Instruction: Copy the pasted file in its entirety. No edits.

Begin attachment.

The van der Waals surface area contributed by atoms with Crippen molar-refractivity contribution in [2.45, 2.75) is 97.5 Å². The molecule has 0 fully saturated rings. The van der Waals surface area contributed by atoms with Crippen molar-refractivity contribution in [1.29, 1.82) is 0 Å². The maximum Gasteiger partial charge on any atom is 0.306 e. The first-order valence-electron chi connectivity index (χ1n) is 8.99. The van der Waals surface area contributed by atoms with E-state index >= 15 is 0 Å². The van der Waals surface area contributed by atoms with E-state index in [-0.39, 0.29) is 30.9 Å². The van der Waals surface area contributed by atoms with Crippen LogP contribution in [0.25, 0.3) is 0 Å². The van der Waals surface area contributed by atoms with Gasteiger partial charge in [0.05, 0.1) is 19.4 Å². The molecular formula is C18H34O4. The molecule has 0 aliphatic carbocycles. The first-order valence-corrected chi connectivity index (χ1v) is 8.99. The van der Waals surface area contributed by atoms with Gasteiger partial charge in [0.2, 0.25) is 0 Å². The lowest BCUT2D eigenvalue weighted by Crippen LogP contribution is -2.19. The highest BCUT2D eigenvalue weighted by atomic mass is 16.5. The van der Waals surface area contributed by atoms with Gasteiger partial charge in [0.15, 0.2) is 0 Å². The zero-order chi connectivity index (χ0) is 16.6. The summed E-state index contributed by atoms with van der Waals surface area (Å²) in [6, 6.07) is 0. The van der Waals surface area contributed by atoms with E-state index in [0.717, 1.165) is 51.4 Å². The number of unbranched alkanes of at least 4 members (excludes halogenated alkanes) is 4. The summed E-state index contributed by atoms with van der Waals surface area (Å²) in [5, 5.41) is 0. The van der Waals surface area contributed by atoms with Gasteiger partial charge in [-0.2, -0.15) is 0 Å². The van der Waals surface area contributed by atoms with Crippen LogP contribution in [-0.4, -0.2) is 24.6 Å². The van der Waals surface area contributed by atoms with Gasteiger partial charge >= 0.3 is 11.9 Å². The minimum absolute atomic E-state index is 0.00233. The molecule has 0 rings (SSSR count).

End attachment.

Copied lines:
The van der Waals surface area contributed by atoms with Crippen molar-refractivity contribution in [2.45, 2.75) is 97.5 Å². The molecule has 0 fully saturated rings. The van der Waals surface area contributed by atoms with Crippen molar-refractivity contribution in [1.29, 1.82) is 0 Å². The maximum Gasteiger partial charge on any atom is 0.306 e. The first-order valence-electron chi connectivity index (χ1n) is 8.99. The van der Waals surface area contributed by atoms with E-state index >= 15 is 0 Å². The van der Waals surface area contributed by atoms with E-state index in [-0.39, 0.29) is 30.9 Å². The van der Waals surface area contributed by atoms with Crippen LogP contribution in [0.25, 0.3) is 0 Å². The van der Waals surface area contributed by atoms with Gasteiger partial charge in [0.05, 0.1) is 19.4 Å². The molecular formula is C18H34O4. The molecule has 0 aliphatic carbocycles. The first-order valence-corrected chi connectivity index (χ1v) is 8.99. The van der Waals surface area contributed by atoms with Gasteiger partial charge in [0.2, 0.25) is 0 Å². The lowest BCUT2D eigenvalue weighted by Crippen LogP contribution is -2.19. The highest BCUT2D eigenvalue weighted by atomic mass is 16.5. The van der Waals surface area contributed by atoms with Gasteiger partial charge in [0.15, 0.2) is 0 Å². The zero-order chi connectivity index (χ0) is 16.6. The summed E-state index contributed by atoms with van der Waals surface area (Å²) in [6, 6.07) is 0. The van der Waals surface area contributed by atoms with E-state index in [0.717, 1.165) is 51.4 Å². The number of unbranched alkanes of at least 4 members (excludes halogenated alkanes) is 4. The summed E-state index contributed by atoms with van der Waals surface area (Å²) in [5, 5.41) is 0. The van der Waals surface area contributed by atoms with Gasteiger partial charge in [-0.2, -0.15) is 0 Å². The van der Waals surface area contributed by atoms with Crippen LogP contribution in [-0.4, -0.2) is 24.6 Å². The van der Waals surface area contributed by atoms with Gasteiger partial charge >= 0.3 is 11.9 Å². The minimum absolute atomic E-state index is 0.00233. The molecule has 0 rings (SSSR count).